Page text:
Liability insurance is an established feature of modern life. Most defendants in negligence actions carry such policies. While there are a great many motorists who do not possess such protection, many members of this group are not financially responsible, and frequently when they are involved in an accident no suit is brought against them for this very reason. Where liability insurance is present, the insurance carrier takes over the defense of the action and furnishes counsel to the defendant as well as investigating facilities. Counsel selected and paid by the insurance company, is of course in the eyes of the law and from the standpoint of legal ethics, the advocate for the defendant, rather than the insurance carrier. An attorney and client relationship arises as between defendant and counsel supplied by the insurance company.

 It is not to be doubted that information concerning liability insurance coverage and its extent is conducive to fair negotiations and to just settlements. For example, in cases where injuries are very great, but insurance coverage is very low, and the defendant is otherwise impecunious, the plaintiff might well be led to accept a smaller settlement than the extent of the injuries would otherwise warrant. On the other hand, if in such an instance the limits of the insurance policy are high, there appears to be no fair reason for refraining to disclose such information to plaintiff's counsel. Many other situations may be envisaged where it is both just and important that plaintiff's counsel should be informed as to the size of defendant's liability insurance policy. Insurance companies frequently reveal the information, while often they decline to do so. This matter should not rest in their discretion.

 No showing has been made that the defendant or his insurance carrier may be prejudiced by furnishing the information. The Court is unable to perceive any disadvantage that would result to them, except perhaps purely as a matter of tactics, which would not necessarily be conducive to a just disposition of the litigation. Refusal to require disclosure would help perpetuate "the sporting theory of justice". It is one of the objectives of modern reformed procedure to eliminate it.

 Thus in Johanek v. Aberle, 27 F.R.D. 272, 278, Judge Jameson of the District of Montana, stated:


"It is a well recognized fact, * * * that where there is insurance coverage the insurer takes control of the defense of any action brought against one of its insured. The insurer not only defends the suit, but also makes such investigation, negotiations and settlement as it deems expedient. * * * This fact may properly be taken into consideration in determining whether plaintiff should be permitted discovery relative to insurance information.


* * *


"Many of the cases denying discovery suggest that if discovery is permitted with regard to insurance coverage there is no reason why a defendant may not be required to disclose similar information with regard to other property.


* * *


"In my opinion, however, automobile liability insurance protection is not in the same category as other assets of the insured."

 In People ex rel. Terry v. Fisher, 12 Ill.2d 231, 145 N.E.2d 588, 592, 593, the Supreme Court of Illinois, wrote as follows concerning discovery rules:


"They were adopted as procedural tools to effectuate the prompt and just disposition of litigation, by educating the parties in advance of trial as to the real value of their claims and defenses. As noted by legal scholars, those rules will suffice for present needs if lawyers and judges will use them with an understanding of that purpose.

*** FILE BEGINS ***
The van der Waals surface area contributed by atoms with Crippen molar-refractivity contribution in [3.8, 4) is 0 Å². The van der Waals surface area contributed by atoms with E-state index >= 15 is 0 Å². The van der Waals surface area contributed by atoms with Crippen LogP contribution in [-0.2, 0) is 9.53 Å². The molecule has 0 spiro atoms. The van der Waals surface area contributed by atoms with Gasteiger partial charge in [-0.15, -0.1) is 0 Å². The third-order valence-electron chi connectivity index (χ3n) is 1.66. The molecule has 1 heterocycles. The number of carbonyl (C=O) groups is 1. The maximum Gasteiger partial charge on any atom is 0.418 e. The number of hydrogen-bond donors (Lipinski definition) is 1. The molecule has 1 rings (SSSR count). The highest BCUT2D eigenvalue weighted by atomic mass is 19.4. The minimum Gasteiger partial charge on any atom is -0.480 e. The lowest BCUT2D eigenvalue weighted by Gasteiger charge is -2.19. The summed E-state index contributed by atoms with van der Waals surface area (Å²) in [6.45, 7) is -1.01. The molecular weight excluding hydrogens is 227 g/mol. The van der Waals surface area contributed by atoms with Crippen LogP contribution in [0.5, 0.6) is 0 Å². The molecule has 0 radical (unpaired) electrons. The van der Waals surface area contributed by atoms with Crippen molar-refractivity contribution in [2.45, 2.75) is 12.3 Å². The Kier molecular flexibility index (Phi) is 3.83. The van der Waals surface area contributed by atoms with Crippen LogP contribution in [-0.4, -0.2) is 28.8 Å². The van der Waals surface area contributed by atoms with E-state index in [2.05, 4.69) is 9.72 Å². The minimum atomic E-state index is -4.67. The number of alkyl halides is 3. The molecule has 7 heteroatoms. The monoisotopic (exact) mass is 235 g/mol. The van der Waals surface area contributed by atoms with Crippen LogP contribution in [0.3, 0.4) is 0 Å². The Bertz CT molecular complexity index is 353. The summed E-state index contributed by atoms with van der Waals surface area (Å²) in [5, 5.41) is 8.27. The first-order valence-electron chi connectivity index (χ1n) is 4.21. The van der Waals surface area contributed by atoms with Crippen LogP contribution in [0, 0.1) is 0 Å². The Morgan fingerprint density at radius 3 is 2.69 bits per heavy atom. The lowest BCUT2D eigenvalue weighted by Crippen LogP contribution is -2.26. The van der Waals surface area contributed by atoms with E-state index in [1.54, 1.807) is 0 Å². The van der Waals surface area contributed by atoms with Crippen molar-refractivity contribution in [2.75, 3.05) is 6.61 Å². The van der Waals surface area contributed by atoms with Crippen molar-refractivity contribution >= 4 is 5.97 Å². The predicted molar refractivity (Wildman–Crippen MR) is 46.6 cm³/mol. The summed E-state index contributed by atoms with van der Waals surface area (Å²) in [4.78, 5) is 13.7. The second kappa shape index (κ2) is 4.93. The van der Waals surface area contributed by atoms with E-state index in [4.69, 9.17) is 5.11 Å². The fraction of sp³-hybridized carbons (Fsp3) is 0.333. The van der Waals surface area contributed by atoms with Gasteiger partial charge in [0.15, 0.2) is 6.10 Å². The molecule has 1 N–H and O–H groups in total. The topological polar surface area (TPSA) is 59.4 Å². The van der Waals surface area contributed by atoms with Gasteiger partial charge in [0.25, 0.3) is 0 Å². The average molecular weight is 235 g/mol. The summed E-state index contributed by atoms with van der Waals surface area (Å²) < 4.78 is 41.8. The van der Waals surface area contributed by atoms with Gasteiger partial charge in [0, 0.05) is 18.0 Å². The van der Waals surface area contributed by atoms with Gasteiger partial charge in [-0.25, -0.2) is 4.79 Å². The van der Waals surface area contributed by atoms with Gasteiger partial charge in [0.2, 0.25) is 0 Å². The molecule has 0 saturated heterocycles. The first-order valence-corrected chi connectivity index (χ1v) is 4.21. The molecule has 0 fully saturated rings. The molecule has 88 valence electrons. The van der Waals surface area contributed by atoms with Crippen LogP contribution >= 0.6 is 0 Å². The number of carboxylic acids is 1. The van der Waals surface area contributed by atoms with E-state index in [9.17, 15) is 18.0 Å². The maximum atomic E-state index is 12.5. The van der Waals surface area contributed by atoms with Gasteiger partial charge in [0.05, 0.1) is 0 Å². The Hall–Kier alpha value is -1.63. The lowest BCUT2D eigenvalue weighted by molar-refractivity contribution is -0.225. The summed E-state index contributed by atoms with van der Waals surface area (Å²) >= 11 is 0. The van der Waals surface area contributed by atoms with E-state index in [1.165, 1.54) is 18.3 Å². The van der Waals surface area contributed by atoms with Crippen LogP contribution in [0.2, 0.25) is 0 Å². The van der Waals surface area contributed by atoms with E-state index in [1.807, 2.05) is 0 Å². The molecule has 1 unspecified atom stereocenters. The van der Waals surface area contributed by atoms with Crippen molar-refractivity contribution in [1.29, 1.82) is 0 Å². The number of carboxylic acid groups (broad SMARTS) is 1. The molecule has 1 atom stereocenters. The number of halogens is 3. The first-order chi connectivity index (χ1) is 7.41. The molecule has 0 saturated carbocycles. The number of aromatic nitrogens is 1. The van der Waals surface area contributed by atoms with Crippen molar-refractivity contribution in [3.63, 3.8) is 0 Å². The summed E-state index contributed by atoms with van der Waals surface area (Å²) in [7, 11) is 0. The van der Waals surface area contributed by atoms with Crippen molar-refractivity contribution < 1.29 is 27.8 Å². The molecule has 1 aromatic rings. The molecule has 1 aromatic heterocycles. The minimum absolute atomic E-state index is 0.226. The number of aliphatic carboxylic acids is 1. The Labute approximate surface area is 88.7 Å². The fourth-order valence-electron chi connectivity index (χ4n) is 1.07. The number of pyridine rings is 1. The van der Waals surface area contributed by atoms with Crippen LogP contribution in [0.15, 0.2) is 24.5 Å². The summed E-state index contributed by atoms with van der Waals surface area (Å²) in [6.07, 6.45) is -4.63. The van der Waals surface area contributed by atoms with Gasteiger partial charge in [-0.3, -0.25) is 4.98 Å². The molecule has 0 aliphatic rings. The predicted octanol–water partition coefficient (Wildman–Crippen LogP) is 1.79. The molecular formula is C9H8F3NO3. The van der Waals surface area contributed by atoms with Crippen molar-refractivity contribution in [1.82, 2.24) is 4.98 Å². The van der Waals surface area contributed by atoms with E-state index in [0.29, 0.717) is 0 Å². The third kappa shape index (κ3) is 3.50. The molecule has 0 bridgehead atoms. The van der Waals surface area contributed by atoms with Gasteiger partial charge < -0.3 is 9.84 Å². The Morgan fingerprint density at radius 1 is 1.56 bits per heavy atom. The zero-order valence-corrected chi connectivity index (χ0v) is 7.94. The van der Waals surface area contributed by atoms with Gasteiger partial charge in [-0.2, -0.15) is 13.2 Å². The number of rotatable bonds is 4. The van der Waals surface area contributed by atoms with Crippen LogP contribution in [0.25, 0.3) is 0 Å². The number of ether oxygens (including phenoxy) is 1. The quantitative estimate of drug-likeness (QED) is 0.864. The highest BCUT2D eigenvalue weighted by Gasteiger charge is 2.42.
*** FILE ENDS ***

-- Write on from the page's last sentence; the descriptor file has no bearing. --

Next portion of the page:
* * *


"In determining whether liability insurance is discoverable by pretrial interrogatories, we must also take cognizance of the role of insurance companies in such litigation against their insured, for as Justice Holmes noted, 'Judges need not be more naive than other men.' Inasmuch as the insurance company is virtually substituted as a party * * * as far as the investigation and conduct of the defense is concerned, it would seem to be relevant, if not indispensable, that plaintiff's attorney have knowledge of the existence of insurance in order to prepare for the case he has to meet and be apprised of his real adversary. Such knowledge, furthermore, would also lead to more purposeful discussions of settlement, and thereby effectuate the dispatch of court business. This asspect is most significant in terms of effective judicial administration in coping with today's congested dockets which are largely attributable to the increasing volume of personal injury litigation."

 In the light of the foregoing discussion, the Court reaches the conclusion that the plaintiff in an action for negligence should be granted discovery either by deposition or interrogatories concerning the extent of defendant's liability insurance coverage, if any.

 The conclusion reached in this case neither affects nor conflicts with the rigid rule prevailing in this jurisdiction that plaintiff may not, directly or indirectly, disclose to the jury the fact that the defendant carries liability insurance. This prohibition is inflexibly enforced under the penalty of a mistrial. While the purpose of this rule is wholesome, developments of modern life are by degrees adversely affecting its effectiveness. With the rapid increase in the use of automobiles in all walks of life, every juror is likely to be either a motorist or at least an occasional passenger in a motor vehicle. The existence of liability insurance has become widely known. Moreover, every taxicab is required by law to carry such insurance and the fact is publicized by a paster on the windshield of the cab. There has been a great deal of discussion in the press and elsewhere concerning the problem of uninsured motorists. The result is that the average sophisticated juror is likely to assume that defendants in personal injury cases probably carry liability insurance. The Court recalls that at the trial of a personal injury case before it a year or two ago, counsel for the defendant requested permission to inform the jury that his client had no liability insurance, stating that jurors assume that every defendant is insured and that otherwise there would have been no litigation. While the Court sympathized with the defendant, it declined to grant the request on the ground that the rule must be enforced reciprocally. To quote Justice Holmes again, "Precedents survive in the law long after the use they once served is at an end and the reason for them has been forgotten." *fn1" Perhaps the time has not yet arrived when we should abandon the prohibition, but it is likely to be reached in the not too far distant future.

 Motion granted.